Jacek Raubo: The Polish Ministry of Defence is interested in modernizing the country’s Leopard 2 main battle tanks which is why we would like to know about the proposal put forward by Rheinmetall.
Dr Michael Kara, a member of the board of management of Rheinmetall Landsysteme GmbH: One should narrow things down a bit. Under the modernization programme we are acting as a potential subcontractor, responsible for supplying a Leopard 2 modernization package. Our package involves providing a product equivalent to the German Leopard A5, defined by the requirements of the Polish MoD. And I assure you that Rheinmetall’s concept is completely up to the task as far as capabilities and capacities are concerned.
How will this process actually work?
As I have said, Rheinmetall Landsysteme will be a subcontractor and partner in the modernization process but ultimately PGZ/Bumar Łabędy is going to carry out the actual modernization process, while we’ll be responsible for defining the design, developing the prototype and for training the Polish staff at PGZ/Bumar Łabędy. We will also be in charge of advisory services during the modernization process. Thus, once modernization of the initial 18 tanks is completed – five in Germany and twelve in Poland under the auspices of Rheinmetall Landsysteme – the whole process will be transferred to the PGZ/Bumar Łabędy facility.
Are you planning to partner with other companies, including Polish ones?
Yes, definitely. The Polish company PCO will serve as a second partner under the programme. In fact, work on integrating the Polish thermal imaging system, with solutions provided by Rheinmetall Defence Electronics in Bremen, is currently underway. Another important priority – crucial to the whole project – is to establish a dialogue between PCO and Airbus Defence and Space. However, in this case, the key technological information and detailed knowledge on the progress of the negotiations are both in possession of Airbus. We are convinced that Polish components will ultimately play a pivotal role in the modernization of the tanks. IBD is another important partner that merits special mention. This company is responsible for upgrading the ballistic protection of the vehicles. And of course the protection solution fully complies with the requirements of the customer. At the same time, I should add that IBD intends to involve the Polish industry in the production of the protection solution.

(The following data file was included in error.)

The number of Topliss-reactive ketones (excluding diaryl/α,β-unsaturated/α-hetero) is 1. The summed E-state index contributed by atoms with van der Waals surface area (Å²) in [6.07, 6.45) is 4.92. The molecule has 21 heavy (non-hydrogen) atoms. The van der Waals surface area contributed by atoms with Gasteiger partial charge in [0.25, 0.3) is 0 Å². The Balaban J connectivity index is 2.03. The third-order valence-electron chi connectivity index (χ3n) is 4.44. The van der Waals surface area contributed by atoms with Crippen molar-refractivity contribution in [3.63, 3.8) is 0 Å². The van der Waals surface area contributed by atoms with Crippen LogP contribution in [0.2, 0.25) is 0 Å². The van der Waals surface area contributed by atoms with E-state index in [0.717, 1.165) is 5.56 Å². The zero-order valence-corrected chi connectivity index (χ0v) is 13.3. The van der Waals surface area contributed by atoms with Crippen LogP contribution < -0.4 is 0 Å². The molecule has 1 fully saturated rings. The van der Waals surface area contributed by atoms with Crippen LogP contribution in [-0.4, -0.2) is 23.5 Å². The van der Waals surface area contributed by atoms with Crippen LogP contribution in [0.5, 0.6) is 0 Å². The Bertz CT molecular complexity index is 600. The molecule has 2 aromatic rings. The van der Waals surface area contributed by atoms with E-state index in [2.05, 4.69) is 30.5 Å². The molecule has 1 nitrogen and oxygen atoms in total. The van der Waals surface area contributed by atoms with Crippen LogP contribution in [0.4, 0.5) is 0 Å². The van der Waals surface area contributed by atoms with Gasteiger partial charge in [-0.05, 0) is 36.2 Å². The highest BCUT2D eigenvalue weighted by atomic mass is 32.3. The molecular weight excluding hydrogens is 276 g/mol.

What are the highlights and advantages of Rheinmetall’s current proposal for modernizing Poland’s Leopard tank?
We should start by admitting that the original Leopard 2 A5 modernization concept mentioned above is ageing quickly. One could go so far as to say that the concept is 17 years old. The current proposal by Rheinmetall consists exclusively of highly advanced solutions and cutting-edge technologies. Here, third-generation optical systems, including components and products from Polish manufacturers, offer a good example. Moreover, all of the command and control systems prepared by us under the modernization programme will include new features and applications. In fact, all of the elements for the Leopard tanks included in our modernization package are state of the art. Our advantage lies in the fact that we’re able to offer one-stop shopping at Rheinmetall – everything from system and integration competence to optronics, simulation and training and weapons and ammunition expertise. Basically we’re able to cover the full scope of the upgrade programme on our own, meeting every requirement.
What are the most important elements of the philosophy behind the current Rheinmetall Defence proposal, especially in light of the modernization programme for the Leopard MBTs, not forgetting the controversy surrounding the Polish tanks?
In terms of technology and functionality, we’re offering a top-quality product here. At the same time, we are very interested in establishing a long-term relationship with the Polish defence industry – all the more so as we consider the Polish market to be particularly interesting, with plenty of opportunities. Besides Leopard MBTs, you also manufacture a whole fleet of other military vehicles. So, in the long run, we can easily imagine cooperating with Polish partners in future projects, including combat support vehicles or new IFVs. In this context, not only do we recognize a chance to sell our products, we also see an opportunity to share our experience in this area. This is why “Polandization” in the modernization programme is so important to us.
The Ukrainian crisis – there’s no doubt about this – has changed the dynamics of European security thinking and the role played by heavy equipment in the armed forces. Therefore we would like to ask you about the future of the main battle tank on the modern battlefield. Why is it worthwhile to modernize these vehicles?
Three or four years ago, people said that the days of the main battle tanks were over. However, once you look at the issue in the light of the last 12 months and take the Ukrainian crisis into account, it’s clear that the situation has completely changed. For example, Germany recently decided to go ahead with the programme to develop a new Main Battle Tank, something which would have been practically inconceivable just three years ago. Thus it’s fair to say that the tank is undergoing a renaissance, and continues to be an important element in maintaining the balance of power. In fact I think that MBTs will always be necessary for defending a country’s territorial integrity. And our military leaders obviously agree with me, as they’re planning to increase the quantity and quality of tanks in our armed forces.
Thank you for the interview.